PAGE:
PLAYBOY: Do you think Lee has substantive issues with Tarantino and his movies?
JACKSON: Spike saying “I’m not going to see Django because it’s an insult to my ancestors”? It’s fine if you think that, but then you have nothing else to say about the movie, period, because you don’t know if Quentin insulted your ancestors or not. On the other hand, Louis Farrakhan, who these blackest of black people say speaks the truth and expresses the vitriol of the angry black man, can look at the movie and go, “Goddamn, that’s a great fucking movie. Quentin Tarantino told the truth.” Dick Gregory’s seen the movie 12 fucking times. I respect what they have to say more than anybody else, because they’ve been through it. They walked the walk with Dr. King. Some of the bullshit criticisms about Django come from people who don’t understand the genre and who didn’t live through that era. They think they need to wave a flag of blackness that they don’t necessarily have the credentials to wave.
PLAYBOY: Do you have other specific people in mind when you say “these blackest of black people”?
JACKSON: W. Kamau Bell’s FX show [Totally Biased With W. Kamau Bell] had this whole segment where he was criticizing Django. He’s a young black man with nappy hair and very dark skin, but he also has a very white wife and an interracial child. You can’t tell me you know what people in the South did if you never spent time down there. He can say there had to be words Quentin could use other than nigger. Well, what are they? These 20-somethings can’t turn around and tell me the word nigger is fucked-up in Django yet still listen to Jay Z or whoever else say “nigger, nigger, nigger” throughout the music they listen to. “Oh, that’s okay because that’s dope, that’s down, we all right with that.” Bullshit. You can’t have it one way and not the other. It’s art—you can’t not censor one thing and try to censor the other. Saying Tarantino said “nigger” too many times is like complaining they said “kike” too many times in a movie about Nazis.
PLAYBOY: As painful and uncomfortable as Django can be to watch, did Tarantino’s decision to cut out some of the brutality cost you any big scenes?
JACKSON: Tarantino asked me to play the most hated Negro character in cinema history, but if people think they hate my character, they will really despise him if one day they get to see me torture Django. There are scenes on the cutting-room floor or in Quentin’s house or wherever that one of these days, hopefully, he’ll let people see. He literally could have Kill Billed that movie, because there is enough stuff for two two-and-a-half-hour movies. A Django Western and Django Southern would have been equally entertaining and great. I kept hoping he would do that. People said, “Well, slavery wasn’t a picnic,” and I want to say, “No, motherfucker, slavery wasn’t a picnic,” but nobody was singing songs while picking cotton in the field in that movie either. People got whipped. Dogs got sicced on people. These 20-year-olds and others are always talking about “Where’s my 40 acres and a mule? Where are my reparations?” Well, you wanna act like the government owes us reparations, we gotta show what they owe us for. Here it is, right here onscreen. These stories must be told. Yet they still want to turn around and go, “Fuck Quentin Tarantino, he don’t know shit about it,” but if Spike, the Hughes brothers or Carl Franklin had done it, it would have been right? Look, Quentin has this master storytelling ability, and a lot of criticism from a lot of people is straight bullshit jealousy because they can’t do it themselves.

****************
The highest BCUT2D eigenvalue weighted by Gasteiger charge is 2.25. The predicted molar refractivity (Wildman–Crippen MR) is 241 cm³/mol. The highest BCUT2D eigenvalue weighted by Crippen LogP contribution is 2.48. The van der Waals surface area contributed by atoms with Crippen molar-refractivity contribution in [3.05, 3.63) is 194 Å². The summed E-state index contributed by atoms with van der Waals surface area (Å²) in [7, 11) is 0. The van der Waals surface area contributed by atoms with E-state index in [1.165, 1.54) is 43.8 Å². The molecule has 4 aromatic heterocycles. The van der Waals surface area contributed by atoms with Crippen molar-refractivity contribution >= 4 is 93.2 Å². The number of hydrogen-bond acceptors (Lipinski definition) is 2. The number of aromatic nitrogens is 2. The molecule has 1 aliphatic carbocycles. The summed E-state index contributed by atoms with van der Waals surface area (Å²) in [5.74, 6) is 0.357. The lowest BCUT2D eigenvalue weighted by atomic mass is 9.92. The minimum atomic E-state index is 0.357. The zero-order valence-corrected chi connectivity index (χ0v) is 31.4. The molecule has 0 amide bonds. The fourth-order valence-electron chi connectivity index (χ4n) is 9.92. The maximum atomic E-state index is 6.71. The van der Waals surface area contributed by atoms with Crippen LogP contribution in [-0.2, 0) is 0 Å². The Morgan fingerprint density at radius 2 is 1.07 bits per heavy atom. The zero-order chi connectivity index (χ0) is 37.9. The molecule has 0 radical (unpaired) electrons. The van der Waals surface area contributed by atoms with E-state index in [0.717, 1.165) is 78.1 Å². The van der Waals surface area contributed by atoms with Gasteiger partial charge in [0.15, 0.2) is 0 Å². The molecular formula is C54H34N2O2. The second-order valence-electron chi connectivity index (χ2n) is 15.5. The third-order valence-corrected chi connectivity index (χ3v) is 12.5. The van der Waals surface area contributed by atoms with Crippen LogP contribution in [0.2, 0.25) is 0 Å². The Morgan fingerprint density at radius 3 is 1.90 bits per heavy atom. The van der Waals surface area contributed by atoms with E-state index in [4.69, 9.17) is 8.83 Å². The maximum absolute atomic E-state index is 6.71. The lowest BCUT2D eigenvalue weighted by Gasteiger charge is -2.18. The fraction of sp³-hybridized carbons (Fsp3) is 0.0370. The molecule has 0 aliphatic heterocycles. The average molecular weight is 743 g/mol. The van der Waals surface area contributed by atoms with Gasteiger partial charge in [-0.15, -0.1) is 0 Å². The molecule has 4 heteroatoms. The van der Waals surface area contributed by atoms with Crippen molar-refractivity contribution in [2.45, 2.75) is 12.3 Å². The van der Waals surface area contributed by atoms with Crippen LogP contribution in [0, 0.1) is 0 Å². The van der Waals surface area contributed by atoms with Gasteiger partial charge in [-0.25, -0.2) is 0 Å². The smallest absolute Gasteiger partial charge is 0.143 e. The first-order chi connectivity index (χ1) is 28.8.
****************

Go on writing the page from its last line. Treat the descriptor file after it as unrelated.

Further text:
PLAYBOY: How do you explain the bond between you and Tarantino?
JACKSON: I get the vision of the whole movie when I read his stuff. It’s like you go into his head. I work with a lot of mechanics—you know, the film-school guys. Quentin isn’t like that. He knows what his movies look like before he shoots them and knows how to tell a story with camera movement. I love the same movies he does. We both look at a lot of movies. We’ve read a lot. I also think part of it is the only-childness of both Quentin and me.